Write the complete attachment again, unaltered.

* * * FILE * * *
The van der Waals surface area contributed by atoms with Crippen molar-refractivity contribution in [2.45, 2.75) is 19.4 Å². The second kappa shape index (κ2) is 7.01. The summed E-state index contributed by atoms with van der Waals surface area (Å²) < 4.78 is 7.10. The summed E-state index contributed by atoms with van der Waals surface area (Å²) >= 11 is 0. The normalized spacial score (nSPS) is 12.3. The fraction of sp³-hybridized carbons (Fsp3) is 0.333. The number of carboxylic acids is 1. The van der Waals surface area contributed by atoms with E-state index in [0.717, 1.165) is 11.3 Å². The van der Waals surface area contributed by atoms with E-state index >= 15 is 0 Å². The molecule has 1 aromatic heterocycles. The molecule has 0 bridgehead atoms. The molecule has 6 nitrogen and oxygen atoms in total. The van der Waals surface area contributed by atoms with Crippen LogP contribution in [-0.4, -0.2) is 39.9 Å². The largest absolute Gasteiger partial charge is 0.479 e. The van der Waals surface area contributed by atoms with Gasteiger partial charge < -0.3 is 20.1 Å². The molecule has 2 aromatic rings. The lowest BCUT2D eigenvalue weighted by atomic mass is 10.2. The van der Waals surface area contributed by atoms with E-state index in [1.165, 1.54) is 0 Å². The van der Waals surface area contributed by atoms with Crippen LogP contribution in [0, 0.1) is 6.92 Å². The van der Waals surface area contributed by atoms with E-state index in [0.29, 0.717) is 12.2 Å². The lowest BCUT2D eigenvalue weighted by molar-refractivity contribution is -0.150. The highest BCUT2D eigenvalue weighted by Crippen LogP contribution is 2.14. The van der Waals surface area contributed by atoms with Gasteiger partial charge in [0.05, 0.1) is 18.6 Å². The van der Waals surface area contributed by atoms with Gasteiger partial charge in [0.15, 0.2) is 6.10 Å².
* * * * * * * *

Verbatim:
The van der Waals surface area contributed by atoms with Crippen molar-refractivity contribution in [2.45, 2.75) is 19.4 Å². The second kappa shape index (κ2) is 7.01. The summed E-state index contributed by atoms with van der Waals surface area (Å²) < 4.78 is 7.10. The summed E-state index contributed by atoms with van der Waals surface area (Å²) >= 11 is 0. The normalized spacial score (nSPS) is 12.3. The fraction of sp³-hybridized carbons (Fsp3) is 0.333. The number of carboxylic acids is 1. The van der Waals surface area contributed by atoms with E-state index in [0.717, 1.165) is 11.3 Å². The van der Waals surface area contributed by atoms with E-state index >= 15 is 0 Å². The molecule has 1 aromatic heterocycles. The molecule has 0 bridgehead atoms. The molecule has 6 nitrogen and oxygen atoms in total. The van der Waals surface area contributed by atoms with Crippen LogP contribution in [-0.4, -0.2) is 39.9 Å². The largest absolute Gasteiger partial charge is 0.479 e. The van der Waals surface area contributed by atoms with Gasteiger partial charge < -0.3 is 20.1 Å². The molecule has 2 aromatic rings. The lowest BCUT2D eigenvalue weighted by atomic mass is 10.2. The van der Waals surface area contributed by atoms with E-state index in [1.165, 1.54) is 0 Å². The van der Waals surface area contributed by atoms with Crippen LogP contribution in [0, 0.1) is 6.92 Å². The van der Waals surface area contributed by atoms with E-state index in [0.29, 0.717) is 12.2 Å². The lowest BCUT2D eigenvalue weighted by molar-refractivity contribution is -0.150. The highest BCUT2D eigenvalue weighted by Crippen LogP contribution is 2.14. The van der Waals surface area contributed by atoms with Gasteiger partial charge in [0.05, 0.1) is 18.6 Å². The van der Waals surface area contributed by atoms with Gasteiger partial charge in [0.15, 0.2) is 6.10 Å².